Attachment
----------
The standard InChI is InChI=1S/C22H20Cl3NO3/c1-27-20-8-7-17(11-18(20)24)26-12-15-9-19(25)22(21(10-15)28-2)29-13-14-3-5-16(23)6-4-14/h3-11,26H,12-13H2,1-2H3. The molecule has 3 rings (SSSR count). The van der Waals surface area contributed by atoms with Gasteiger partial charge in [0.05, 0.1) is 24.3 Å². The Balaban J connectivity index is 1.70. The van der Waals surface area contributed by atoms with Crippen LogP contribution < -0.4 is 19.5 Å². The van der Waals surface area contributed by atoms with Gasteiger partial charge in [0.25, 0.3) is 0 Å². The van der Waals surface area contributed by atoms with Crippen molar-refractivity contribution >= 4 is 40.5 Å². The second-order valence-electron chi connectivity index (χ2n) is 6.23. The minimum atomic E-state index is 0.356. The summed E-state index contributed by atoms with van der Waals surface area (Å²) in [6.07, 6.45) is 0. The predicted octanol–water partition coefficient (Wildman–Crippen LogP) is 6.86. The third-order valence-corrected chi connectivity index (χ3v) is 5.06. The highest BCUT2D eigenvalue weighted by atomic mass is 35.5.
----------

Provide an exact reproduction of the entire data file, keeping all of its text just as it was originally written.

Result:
The standard InChI is InChI=1S/C22H20Cl3NO3/c1-27-20-8-7-17(11-18(20)24)26-12-15-9-19(25)22(21(10-15)28-2)29-13-14-3-5-16(23)6-4-14/h3-11,26H,12-13H2,1-2H3. The molecule has 3 rings (SSSR count). The van der Waals surface area contributed by atoms with Gasteiger partial charge in [0.05, 0.1) is 24.3 Å². The Balaban J connectivity index is 1.70. The van der Waals surface area contributed by atoms with Crippen LogP contribution < -0.4 is 19.5 Å². The van der Waals surface area contributed by atoms with Gasteiger partial charge in [0.25, 0.3) is 0 Å². The van der Waals surface area contributed by atoms with Crippen molar-refractivity contribution >= 4 is 40.5 Å². The second-order valence-electron chi connectivity index (χ2n) is 6.23. The minimum atomic E-state index is 0.356. The summed E-state index contributed by atoms with van der Waals surface area (Å²) in [6.07, 6.45) is 0. The predicted octanol–water partition coefficient (Wildman–Crippen LogP) is 6.86. The third-order valence-corrected chi connectivity index (χ3v) is 5.06. The highest BCUT2D eigenvalue weighted by atomic mass is 35.5.